In recent months, the credit crisis has halted the rapid expansion in private lending, and experts say that may not be a bad thing. Some lenders have abruptly pulled out of community colleges and for-profit schools; others are demanding more documentation.

Treasury Secretary Henry Paulson told Congress the $700 billion economic bailout package it approved Friday will benefit student-loan companies — a result some claim will unfairly reward companies that have profited from writing risky loans to students.

Just how the economic upheaval will play out remains to be seen. For now, at traditional four-year colleges, most students still are able to access large loans.

Driving up college costs in recent years is the fact that states are investing less in public universities, putting more of the burden on students, says Jacqueline King, an assistant vice president at the Washington, D.C.-based American Council on Education.

With its professors and tutors, administrators and groundskeepers, education is labor-intensive, King says. The cost of employing skilled professors has risen sharply. And universities can’t keep costs in check the way big business can, she added, by outsourcing or manufacturing overseas.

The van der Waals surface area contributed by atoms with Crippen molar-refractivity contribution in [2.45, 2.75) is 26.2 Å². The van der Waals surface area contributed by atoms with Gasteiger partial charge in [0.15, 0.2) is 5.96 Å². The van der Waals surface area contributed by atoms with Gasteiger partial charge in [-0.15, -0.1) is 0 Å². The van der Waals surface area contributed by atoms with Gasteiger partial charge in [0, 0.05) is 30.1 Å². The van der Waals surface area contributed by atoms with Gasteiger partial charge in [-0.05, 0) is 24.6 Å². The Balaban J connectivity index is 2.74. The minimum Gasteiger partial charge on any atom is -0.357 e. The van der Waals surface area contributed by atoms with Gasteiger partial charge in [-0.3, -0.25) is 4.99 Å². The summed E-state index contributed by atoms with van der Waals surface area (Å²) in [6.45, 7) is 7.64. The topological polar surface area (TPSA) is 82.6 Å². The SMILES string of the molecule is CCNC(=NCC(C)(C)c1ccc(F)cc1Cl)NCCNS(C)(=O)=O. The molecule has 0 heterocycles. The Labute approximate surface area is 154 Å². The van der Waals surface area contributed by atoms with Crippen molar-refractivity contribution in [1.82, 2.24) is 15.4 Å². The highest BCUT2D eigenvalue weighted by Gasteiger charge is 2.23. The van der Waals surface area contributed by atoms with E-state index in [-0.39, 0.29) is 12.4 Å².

To be sure, student loans do help hundreds of thousands of students each year make it through college and improve their prospects in life. And there are signs that parents are coming to grips with the new financial reality of college: Assets in so-called 529 college-savings plans grew from $15 billion in 2001 to $122 billion in 2007, according to the College Board.

But for students graduating now, large loan repayments are adding a significant financial burden at a time when they also face rising health-care costs, expensive housing options and a difficult employment market — not to mention an economy on the brink.

Choices and sacrifices

When Tyson Hunter chose to attend Boston University, he never imagined he would end up borrowing so much money. His parents were willing to pay the equivalent of in-state tuition, about $6,000 or $7,000 a year. He also took a part-time job at a campus Starbucks, earning, with tips, $11 an hour.

BU tells students they will need at least $51,000 per year to cover tuition ($36,500) as well as lodging, food and personal expenses. Add it up, and it costs more than $200,000 for an undergraduate degree — not uncommon these days at a well-regarded private school.

Hunter was in his freshman year when his dad lost his job. His parents later divorced. Those events turned the family’s financial situation upside down, and they could no longer help out.